low disk space can affect performance?

#1 Edited by AnnouncerGXZ (910 posts) -

 low disk space can affect performance?
 
i was playing cryostasis with only 7gb left (493gb used out of 500gb) then i delete some shiet and free up like 300gb and when play cryostasis it feels alot smoother.
 
is this why games have hdd space requirement on their system requirement?

#2 Posted by Butchio (354 posts) -

HDD in general new some free space to run smoothly. Normally for every 100gig i like to keep 20 gig free.

#3 Posted by Ineedaname (4276 posts) -

I always thought most games have the required install space because that's the size of the game.

#4 Posted by SeriouslyNow (8504 posts) -
@AnnouncerGXZ:  Without a doubt.  Windows is a paging operating system and so it requires space to be able to track memory usage of different features of Windows and the applications and games that you run.  Even if you disable the page file at least 64MB of your disk space is used for the paging database.  Low disk space will often lead to instability and noticeable slowdowns as Windows will struggle to keep up with and safely secure RAM requirements which programs and features use.
#5 Posted by tomte (293 posts) -

yepp, try to keep at least 10% free when playing games

#6 Edited by AnnouncerGXZ (910 posts) -

ahh i knew it but i also heard somewhere that people say it dont matter (co worker or something) guess they lied haha. i believed them untill i experience myself.

#7 Edited by lhaymehr (204 posts) -

The only disk based factor (along with actual drive performance) that would affect performance is how much fragmented your drive is. There's a chance your page file is largely fragmented (depending on when you last defragmented, which is best done monthly), and also that your game data is all over the disk. I use an utility called "WinContig". It allows you to select specific files/folders to defragment. I run this tool on install directories of each game I install. This decreases load times significantly and completely eliminates all lag from games that stream data from disk as you're playing.
 
Defragment your page file. This needs to be contiguous, not just for games but for overall OS performance. For this you'll need a better tool. Standard disk defragmenter that comes with Windows won't do. Try "O&O defragmenter".

#8 Posted by Branthog (5717 posts) -

Two things:
 
Paging (a few gigs should have been enough,t hough).
 
Defragmentation. On a 300gb+ drive, having only 7gb free makes it awfully hard to move data around. Free up space. Defragment (oh, Windows - you're so retro!) will make a noticable improvement.
 
I wonder if MS will ever move to a file system less prone to severe fragmentation, like other OSes have for years.

#9 Edited by essaregee (631 posts) -

The amount of free space won't affect anything, so long as there's ample room for the swap file to grow as needed. Once you get below about 10% free, this will start to become a problem. Anything above the magical 10% mark won't have any real impact.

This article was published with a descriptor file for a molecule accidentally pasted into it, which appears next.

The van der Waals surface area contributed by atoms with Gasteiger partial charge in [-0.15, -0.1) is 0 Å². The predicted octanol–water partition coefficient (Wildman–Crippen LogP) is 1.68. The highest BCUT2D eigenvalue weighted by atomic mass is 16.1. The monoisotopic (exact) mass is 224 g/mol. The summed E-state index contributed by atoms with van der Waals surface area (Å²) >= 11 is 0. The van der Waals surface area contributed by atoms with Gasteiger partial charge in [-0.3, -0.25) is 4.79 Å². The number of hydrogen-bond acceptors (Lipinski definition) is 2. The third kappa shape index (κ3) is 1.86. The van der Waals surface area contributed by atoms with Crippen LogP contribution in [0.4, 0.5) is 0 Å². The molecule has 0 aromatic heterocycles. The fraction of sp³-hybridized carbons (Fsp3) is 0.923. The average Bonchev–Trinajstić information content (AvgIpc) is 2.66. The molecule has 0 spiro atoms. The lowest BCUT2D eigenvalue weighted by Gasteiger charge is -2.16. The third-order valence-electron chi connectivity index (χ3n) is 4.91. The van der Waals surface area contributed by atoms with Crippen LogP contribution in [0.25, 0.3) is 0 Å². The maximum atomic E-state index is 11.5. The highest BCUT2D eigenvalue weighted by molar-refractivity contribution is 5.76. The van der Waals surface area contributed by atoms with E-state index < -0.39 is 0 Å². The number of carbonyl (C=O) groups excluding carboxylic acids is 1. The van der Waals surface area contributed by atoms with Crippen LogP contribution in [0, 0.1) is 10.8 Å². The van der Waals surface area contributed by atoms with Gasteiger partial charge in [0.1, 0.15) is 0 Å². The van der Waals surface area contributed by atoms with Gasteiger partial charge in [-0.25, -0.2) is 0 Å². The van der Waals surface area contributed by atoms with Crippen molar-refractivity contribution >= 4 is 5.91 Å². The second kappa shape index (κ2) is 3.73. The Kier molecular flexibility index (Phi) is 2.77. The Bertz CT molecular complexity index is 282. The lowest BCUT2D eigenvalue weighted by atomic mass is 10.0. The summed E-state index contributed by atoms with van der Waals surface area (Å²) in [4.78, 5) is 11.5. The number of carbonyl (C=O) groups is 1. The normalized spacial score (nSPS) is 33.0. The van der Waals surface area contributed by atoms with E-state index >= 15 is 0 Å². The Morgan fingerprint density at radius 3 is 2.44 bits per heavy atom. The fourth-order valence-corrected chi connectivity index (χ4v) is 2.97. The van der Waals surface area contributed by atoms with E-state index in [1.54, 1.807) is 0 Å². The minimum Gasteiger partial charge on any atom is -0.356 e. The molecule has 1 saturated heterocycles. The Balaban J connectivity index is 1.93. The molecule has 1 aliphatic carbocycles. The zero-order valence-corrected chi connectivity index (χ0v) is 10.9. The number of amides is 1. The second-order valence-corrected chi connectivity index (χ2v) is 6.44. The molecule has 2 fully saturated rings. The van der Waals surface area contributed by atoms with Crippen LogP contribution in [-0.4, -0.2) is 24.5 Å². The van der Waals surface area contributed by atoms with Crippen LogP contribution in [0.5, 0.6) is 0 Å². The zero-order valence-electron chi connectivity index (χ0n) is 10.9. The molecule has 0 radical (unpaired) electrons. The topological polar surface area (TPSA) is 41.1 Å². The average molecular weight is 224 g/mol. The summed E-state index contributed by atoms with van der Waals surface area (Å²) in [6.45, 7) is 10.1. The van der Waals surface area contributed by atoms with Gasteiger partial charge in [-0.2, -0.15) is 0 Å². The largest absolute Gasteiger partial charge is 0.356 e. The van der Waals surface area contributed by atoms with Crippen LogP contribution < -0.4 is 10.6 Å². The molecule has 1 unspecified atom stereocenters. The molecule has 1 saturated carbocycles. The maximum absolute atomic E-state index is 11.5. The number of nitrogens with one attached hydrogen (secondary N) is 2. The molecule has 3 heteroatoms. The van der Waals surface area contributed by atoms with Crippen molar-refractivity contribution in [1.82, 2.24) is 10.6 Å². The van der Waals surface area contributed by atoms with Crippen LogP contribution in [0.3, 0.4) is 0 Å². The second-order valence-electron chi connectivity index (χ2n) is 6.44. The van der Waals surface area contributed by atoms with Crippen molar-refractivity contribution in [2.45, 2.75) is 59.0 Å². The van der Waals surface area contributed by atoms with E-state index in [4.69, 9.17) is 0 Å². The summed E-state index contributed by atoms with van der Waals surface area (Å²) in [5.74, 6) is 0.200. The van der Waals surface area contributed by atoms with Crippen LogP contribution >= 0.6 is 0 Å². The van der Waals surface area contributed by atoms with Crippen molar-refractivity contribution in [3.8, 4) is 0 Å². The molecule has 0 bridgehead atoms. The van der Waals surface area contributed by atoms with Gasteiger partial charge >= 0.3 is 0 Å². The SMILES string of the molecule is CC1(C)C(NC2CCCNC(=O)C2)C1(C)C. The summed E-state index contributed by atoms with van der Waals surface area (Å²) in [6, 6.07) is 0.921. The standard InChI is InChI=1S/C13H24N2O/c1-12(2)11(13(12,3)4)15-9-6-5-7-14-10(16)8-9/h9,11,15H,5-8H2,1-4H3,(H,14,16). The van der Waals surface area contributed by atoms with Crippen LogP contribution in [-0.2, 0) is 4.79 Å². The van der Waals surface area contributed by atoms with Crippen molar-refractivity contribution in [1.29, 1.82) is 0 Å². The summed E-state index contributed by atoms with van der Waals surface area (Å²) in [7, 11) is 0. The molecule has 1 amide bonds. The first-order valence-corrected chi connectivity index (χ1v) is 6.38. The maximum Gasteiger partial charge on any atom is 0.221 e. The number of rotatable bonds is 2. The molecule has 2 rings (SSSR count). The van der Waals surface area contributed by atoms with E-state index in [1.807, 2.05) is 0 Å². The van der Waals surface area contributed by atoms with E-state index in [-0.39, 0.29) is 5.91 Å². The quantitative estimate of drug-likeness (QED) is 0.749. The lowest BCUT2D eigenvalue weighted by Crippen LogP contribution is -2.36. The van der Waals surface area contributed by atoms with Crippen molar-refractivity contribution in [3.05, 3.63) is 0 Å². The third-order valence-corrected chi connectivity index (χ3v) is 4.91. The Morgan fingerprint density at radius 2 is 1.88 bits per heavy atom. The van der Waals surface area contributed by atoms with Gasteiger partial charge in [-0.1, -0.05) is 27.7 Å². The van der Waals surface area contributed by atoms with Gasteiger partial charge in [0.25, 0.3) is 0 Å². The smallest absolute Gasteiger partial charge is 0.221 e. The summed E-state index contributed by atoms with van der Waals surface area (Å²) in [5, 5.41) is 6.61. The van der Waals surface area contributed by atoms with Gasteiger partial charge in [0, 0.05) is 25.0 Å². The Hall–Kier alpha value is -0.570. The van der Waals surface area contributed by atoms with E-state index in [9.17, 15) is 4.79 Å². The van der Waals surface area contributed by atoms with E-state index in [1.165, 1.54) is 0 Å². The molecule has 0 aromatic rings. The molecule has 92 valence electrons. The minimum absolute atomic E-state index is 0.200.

Through the wonders of angular velocity, data stored on the outer most edge of the drive platter will be accessed at a much higher rate. The platter size doesn't tend to change with drives, only the density of the data, so following that to it's logical conclusion, higher capacity drives would be able to store more data on the outer edges of the platter. Of course you have no real control over where data is stored, so it's kind of a purely academic discussion.
Of course the entire discussion is purely academic. Your hard drive is like a battery powered go kart compared to a formula one car when it comes to the speed of the components in your computer. CPUs, RAM, even add-on cards, have all been getting progressively faster while hard drives have barely budged an inch in decades. So the amount of variance in the impact your hard drive has on your overall system performance is pretty small. So swapping out some ancient hard drive for a top of the line SCSI drive is unlikely to get you more than a few percentage points performance gain.

#10 Posted by threeve (205 posts) -
@Branthog said:
" Two things:  Paging (a few gigs should have been enough,t hough).  Defragmentation. On a 300gb+ drive, having only 7gb free makes it awfully hard to move data around. Free up space. Defragment (oh, Windows - you're so retro!) will make a noticable improvement.  I wonder if MS will ever move to a file system less prone to severe fragmentation, like other OSes have for years. "
 
Well it would probably be a waste of resources honestly - SSD will be the standard in a few years.
#11 Edited by Branthog (5717 posts) -
@threeve said:

" @Branthog said:

" Two things:  Paging (a few gigs should have been enough,t hough).  Defragmentation. On a 300gb+ drive, having only 7gb free makes it awfully hard to move data around. Free up space. Defragment (oh, Windows - you're so retro!) will make a noticable improvement.  I wonder if MS will ever move to a file system less prone to severe fragmentation, like other OSes have for years. "

 Well it would probably be a waste of resources honestly - SSD will be the standard in a few years. "
Fragmentation is a function of the file system - not the drive format. FAT and NTFS have horrid management. Defragmenting your hard drive on other operating systems is something that is almost never required, suggested, or done. For MS operating systems, it's a necessary maintenance activity and often the solutions to countless performance issues. For contrast, see HFS/HFS+, UFS, EXT2/EXT3, REISER, etc...
 
 @essaregee said:
"The amount of free space won't affect anything, so long as there's ample room for the swap file to grow as needed. Once you get below about 10% free, this will start to become a problem. Anything above the magical 10% mark won't have any real impact."